Wednesday, April 12, 2017

The problem with school choice?

It has recently occurred to me that many people who object to "school choice" policy programs hold these two opinions in their heads at the same time:

  1. Funding good school districts everywhere is important.  We can see how important it is to people because there is a huge premium in real estate where schools are better.  Families seek out better school districts and they are willing to pay to be in those districts.  This ends up being unfair because marginalized families are priced out of those districts and are not able to attend the schools they would prefer to attend.
  2. School choice doesn't work because it is very difficult for families - especially marginalized families - to "shop" for a school.  They don't have the time or the ability to know, really, which schools are better, so the idea that they have a choice is sort of a misnomer.  They will end up in schools that are underperforming, just because it is so difficult to accurately audit the schools to know which ones are performing well for your children.


  1. I'm not sure that is entirely accurate. I can only speak for myself here, of course. Some background - I am a real estate professional, and in the course of my career have helped finance four different charter schools, both representing the school and representing public agencies and banks financing these schools. I have also spent a number of years advising national REITS, local developers, and public entities about real estate development and market activity. I follow both your writing as well as Scott Sumner, among others.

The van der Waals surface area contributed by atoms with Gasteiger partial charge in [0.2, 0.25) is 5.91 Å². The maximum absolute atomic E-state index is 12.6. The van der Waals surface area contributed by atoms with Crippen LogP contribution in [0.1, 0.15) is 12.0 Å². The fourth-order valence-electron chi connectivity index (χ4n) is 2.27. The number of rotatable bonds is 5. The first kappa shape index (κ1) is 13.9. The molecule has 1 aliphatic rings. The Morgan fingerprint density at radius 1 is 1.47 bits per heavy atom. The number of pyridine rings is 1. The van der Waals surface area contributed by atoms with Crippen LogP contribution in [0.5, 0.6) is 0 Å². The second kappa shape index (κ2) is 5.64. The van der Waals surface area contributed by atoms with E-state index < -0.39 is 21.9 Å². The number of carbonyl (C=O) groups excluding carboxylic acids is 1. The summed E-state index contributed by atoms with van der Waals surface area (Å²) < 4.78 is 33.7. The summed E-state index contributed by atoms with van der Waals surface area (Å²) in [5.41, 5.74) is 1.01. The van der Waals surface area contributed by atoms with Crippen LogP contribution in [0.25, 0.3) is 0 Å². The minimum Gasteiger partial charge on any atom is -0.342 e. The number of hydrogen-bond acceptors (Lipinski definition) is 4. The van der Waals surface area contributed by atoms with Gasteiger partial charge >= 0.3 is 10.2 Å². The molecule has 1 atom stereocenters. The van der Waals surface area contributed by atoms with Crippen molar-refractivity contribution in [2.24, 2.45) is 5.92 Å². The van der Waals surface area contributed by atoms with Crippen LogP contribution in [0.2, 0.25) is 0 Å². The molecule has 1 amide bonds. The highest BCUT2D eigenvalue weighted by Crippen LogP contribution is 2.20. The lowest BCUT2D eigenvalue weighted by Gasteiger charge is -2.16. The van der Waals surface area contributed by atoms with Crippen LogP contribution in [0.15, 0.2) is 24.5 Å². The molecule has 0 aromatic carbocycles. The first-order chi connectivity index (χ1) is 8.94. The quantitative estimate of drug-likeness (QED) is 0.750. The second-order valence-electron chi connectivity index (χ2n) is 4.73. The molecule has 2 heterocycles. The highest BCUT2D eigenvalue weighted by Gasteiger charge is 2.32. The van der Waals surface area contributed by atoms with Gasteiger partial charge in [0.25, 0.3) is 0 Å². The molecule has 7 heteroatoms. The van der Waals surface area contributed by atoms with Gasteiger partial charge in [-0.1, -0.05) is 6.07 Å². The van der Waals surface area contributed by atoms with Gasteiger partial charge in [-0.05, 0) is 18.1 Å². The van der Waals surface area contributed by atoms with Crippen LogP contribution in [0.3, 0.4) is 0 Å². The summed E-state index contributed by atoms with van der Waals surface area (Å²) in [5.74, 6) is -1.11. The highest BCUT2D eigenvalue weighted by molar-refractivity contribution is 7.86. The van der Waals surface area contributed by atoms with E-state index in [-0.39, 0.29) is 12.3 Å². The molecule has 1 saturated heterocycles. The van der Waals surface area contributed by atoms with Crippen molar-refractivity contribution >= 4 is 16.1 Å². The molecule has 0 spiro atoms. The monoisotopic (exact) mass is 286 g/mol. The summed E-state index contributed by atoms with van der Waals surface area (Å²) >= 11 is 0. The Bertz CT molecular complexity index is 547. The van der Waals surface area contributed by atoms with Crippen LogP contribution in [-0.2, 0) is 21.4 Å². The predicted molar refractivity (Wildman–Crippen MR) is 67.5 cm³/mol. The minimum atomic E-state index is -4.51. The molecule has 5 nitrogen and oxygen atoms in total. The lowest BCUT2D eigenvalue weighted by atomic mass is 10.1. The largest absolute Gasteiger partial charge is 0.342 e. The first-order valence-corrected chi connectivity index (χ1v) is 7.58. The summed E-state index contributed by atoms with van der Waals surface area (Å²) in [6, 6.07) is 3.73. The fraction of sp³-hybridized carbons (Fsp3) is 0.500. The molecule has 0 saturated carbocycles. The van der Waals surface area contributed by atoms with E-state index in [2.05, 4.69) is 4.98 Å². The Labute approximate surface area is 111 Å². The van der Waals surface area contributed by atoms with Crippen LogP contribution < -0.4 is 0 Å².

I am personally a bit ambivalent regarding "school choice," leaning towards opposed. In point 1, you may be fairly characterizing some people's opinions, and it may indeed be mutually exclusive with point 2. However, both you and your imaginary school choice critic may be wrong about how people "shop" for schools.

    I think it is fair to say that affluent families "shop" for school districts, but that doesn't mean that affluent families can effectively identify "good" schools. It is easy to identify schools with good test scores and schools with bad test scores, and therefore assume it is a "good" school. These affluent families may be confusing the effect of a high-income population for the effect of good educational practices. Similarly, a low-test school may be overperforming a low-income population, but it can be hard for a layperson to tell.

    There should theoretically be some advantage to buying a cheap house in a "good" school serving a low-income area, but since no one knows how to tell a good school from a bad school the risk is very high that you pick poorly. So everyone bids up prices in high-test districts with high-income populations (which use zoning to keep out low income families, limit supply, and so forth). People are not shopping for "good schools" as much as they are shopping for schools with similarly affluent populations. Our fractured municipal system and neighborhood politics ensure that these schools get the most resources as well. This bidding-up process also ensures that these schools are safer, and so the perception that these schools are better in fact leads to better outcomes for students regardless of the educational practices (that may not be replicable in low-income communities).